The Best Headlamp for Prepping and Survival

This post has been updated with more up-to-date headlamps. Technology and products are always improving, and we update our reviews accordingly. Our first headlamp roundup was posted in early 2021.

Adding a light source to your head is nothing new. Miners and explorers have been doing it for decades. Lucky for us, technology has improved since then- so were not hanging oil wick lamps from our head. Headlamps use LEDs and state of the art battery technology to keep them lightweight and comfortable.

A headlamp is the most versatile light source you can have for emergencies and survival. Being able to have light while keeping both hands free is useful in any situation, really. Headlamps are used by first responders, militaries, and law enforcement in extreme weather, so survival headlamps are proven tools useful for a variety of kits. There are several types and brands to pick from, so you have a few options when you decide to add them to your survival kit. This is where we come in. We’ve researched all of the survival headlamps, tested them in the elements, and have selected the overall best, a task light pick, and a high quality upgrade option. If you need a solid headlamp, one of our suggestions will be the perfect fit.


Contents (Jump to a Section)


Vont Spark Headlamp

The Best Survival Headlamp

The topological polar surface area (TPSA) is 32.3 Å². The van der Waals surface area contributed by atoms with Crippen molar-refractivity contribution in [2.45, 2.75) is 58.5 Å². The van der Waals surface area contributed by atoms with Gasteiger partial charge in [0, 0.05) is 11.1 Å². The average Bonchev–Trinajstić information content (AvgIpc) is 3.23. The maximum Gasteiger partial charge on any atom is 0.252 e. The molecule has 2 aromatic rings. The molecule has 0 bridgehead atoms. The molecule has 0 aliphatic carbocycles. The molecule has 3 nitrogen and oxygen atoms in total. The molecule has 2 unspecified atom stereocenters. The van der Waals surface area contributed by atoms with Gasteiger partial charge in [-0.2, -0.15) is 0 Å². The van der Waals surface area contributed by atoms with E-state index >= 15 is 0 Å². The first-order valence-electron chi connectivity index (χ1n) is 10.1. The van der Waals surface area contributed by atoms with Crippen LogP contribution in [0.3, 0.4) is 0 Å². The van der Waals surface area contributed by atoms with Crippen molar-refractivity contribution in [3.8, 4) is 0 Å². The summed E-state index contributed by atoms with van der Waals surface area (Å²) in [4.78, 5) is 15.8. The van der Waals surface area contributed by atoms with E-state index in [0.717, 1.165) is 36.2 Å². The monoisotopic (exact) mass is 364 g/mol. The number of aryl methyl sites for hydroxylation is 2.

Vont Spark Headlamp

Versatile, Long Battery Life, and Rugged

This waterproof and impact resistant LED headlamp is durable enough to conquer any emergency in stride.

*Price at time of publishing; check for price changes or sales.

The Vont Spark headlamp is the perfect balance of performance and value, through thoughtful design and the latest LED technology. The 200 Lumen LED has seven adjustments for any situation, and a pivot casing so you can easily adjust the angle on the fly. It is IPX5 waterproof and shock resistant, so it will hold up in your bag or on your head. The headband is plenty adjustable, and the casing is very lightweight so it doesn’t move around- even if you’re running or jumping around.

You can find cheaper or more expensive headlamps, but the Spark is positioned at that optimal point where you are getting the best functionality without overspending. If you plan to use the headlamp on a regular basis and not just during emergencies, it’s nice to know that Vont backs the Spark with a lifetime warranty (and they are very responsive).


Liteband ACTIV 350 LED task light headlamp

Task Light Headlamp

Liteband ACTIV 350 Headlamp

Lightweight, Comfortable, and Convenient

A huge illumination field lights up large areas, making this headlamp perfect for camping and project work.

*Price at time of publishing; check for price changes or sales.

Do you ever knock your headlamp on something overhead? Or have to turn your head in a weird direction to be able to see what you actually want to see? Liteband has fixed all of this with their wide-illumination selection of headlamps that make it easy to get stuff done. It’s the only headlamp I’ve put on and forgot that I’m wearing it! It is perfectly balanced, with the battery positioned on the back of your head. The light is very flush, but lights up a huge area around you so you can see everything in your task area and peripheral vision.